A Daily Updating Blog of Important Events In History That Never Occurred Today.
Imagine what would be, if history had occurred a bit differently. Who says it didn't, somewhere? These fictional news items explore that possibility. Written by Alternate Historian

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July 8

In 1940, on this day the XII modern Olympics was started in Tokyo, Japan. The United States was boycotting those games as a consequence of Japan's decision earlier in 1940 to join Nazi Germany and fascist Italy in the Anti-Comitern Pact.

Long Jump by Raymond SpeerThe Confederate States of America participated fully in the games. President Huey Long's decision to send fully-integrated teams to compete was a subject of much controversy back in South. Noting that Jesse Owens' running had been the high point of the 1936 Olympics, Long had chosen black skins and medals to a few prizes and an all lily white roster, as per Southron tradition.



September 21

In 1940, on this day in the city of Tokyo, the opening ceremony of the Games of the XII Olympiad were marked by the conspicious absence of the United States with the only American competitors representing the Confederacy.

Tokyo Olympics by Rob Barta and EdThe Union had been increasingly isolated since the Great War. At Versailles, the CSA, with her British allies, had sought to regain the so-called "occupied territories". And two years later, a successful attempt to break Japanese Naval Codes had ended in disaster at the Washington Naval Conference. The result was the current four power alliance which was being showcased at the Games. And hence the Union's absence.

Although the opening ceremony went smoothly, there were however a number of acts of defiance at the Games itself. Even though the German athlete Carl Ludwig "Lutz" Long won the broad jump, he mailed the Gold Medal to his absent friend Jesse Owens. Due to the anti-espionage measures in operation in the Union, he never received it though. For his actions in the spirit of sportsmanship, Long was posthumously awarded the Pierre de Coubertin medal after fighting in Sicily and dying in a British military hospital.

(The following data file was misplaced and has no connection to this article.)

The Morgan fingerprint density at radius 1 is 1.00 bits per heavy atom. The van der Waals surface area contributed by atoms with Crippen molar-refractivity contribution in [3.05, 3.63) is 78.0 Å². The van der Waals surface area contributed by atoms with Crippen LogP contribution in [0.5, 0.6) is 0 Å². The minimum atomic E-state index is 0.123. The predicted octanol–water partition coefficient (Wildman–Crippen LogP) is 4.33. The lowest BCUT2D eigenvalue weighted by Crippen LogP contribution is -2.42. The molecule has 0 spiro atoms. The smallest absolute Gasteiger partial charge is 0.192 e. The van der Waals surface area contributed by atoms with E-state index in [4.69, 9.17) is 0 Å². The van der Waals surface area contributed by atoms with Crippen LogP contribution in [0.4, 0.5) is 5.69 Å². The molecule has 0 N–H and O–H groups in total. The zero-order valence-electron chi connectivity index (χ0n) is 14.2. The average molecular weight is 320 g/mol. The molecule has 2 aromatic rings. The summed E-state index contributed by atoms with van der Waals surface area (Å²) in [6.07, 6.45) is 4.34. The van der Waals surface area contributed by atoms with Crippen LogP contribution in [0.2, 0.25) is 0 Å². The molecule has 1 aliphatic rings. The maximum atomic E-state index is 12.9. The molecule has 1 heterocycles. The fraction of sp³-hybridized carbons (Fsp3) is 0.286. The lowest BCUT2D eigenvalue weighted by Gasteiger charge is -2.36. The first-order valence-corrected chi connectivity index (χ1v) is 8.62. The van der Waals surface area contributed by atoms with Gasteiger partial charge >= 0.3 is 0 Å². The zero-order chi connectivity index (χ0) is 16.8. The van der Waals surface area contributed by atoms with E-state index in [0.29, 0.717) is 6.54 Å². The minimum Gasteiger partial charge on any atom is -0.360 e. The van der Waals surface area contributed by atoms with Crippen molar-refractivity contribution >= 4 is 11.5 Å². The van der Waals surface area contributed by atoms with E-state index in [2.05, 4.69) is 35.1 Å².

November 12

In 1921, two years after the Confederacy sought to regain the so-called "occupied territories" at Versailles, the Great Powers conducted further round table talks at the Washington Naval Conference. This time around the goal was to defuse the naval arms race that was threatening the fragile world peace that had existed since the end of the Great War.

Washington Naval Conference by Michael N. Ryan & EdIn reality, relations between the United States and Britain had been at boiling point even before the Trent Affair. And ever since the scuttling of the Reichsmarine at the Scapa Flow, tension had escalated sharply. Matters had worsened in Paris, with the British advocating the return of the "occupied territories" to the CSA as part of a comprehensive peace settlement.

Both navies had been rebuilding at a frightening rate, and the new sixteen inch guns that were being fitted on battleships would soon be upgraded to eighteen. Worse still, Japan, France and Italy had now joined the arms race too. The Union insisted upon a formula for a larger allocation of capital ships because of her commitments in both the Atlantic and the Pacific.

As if that demand wasn't offensive enough, the Americans also took the opportunity to break the naval codes of the Japanese delegation led by Admiral Yamamoto (pictured). It was a bad mistake that would bring the Japanese strongly into the British camp. And when the British offered the Japanese shared usage of the new super-modern fortified port at Singapore, the Union would wake up to some grave new security threats in the Pacific theatre.



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© Today in Alternate History, 2013-. All characters appearing in this work are fictitious. Any resemblance to real persons, living or dead, is purely coincidental.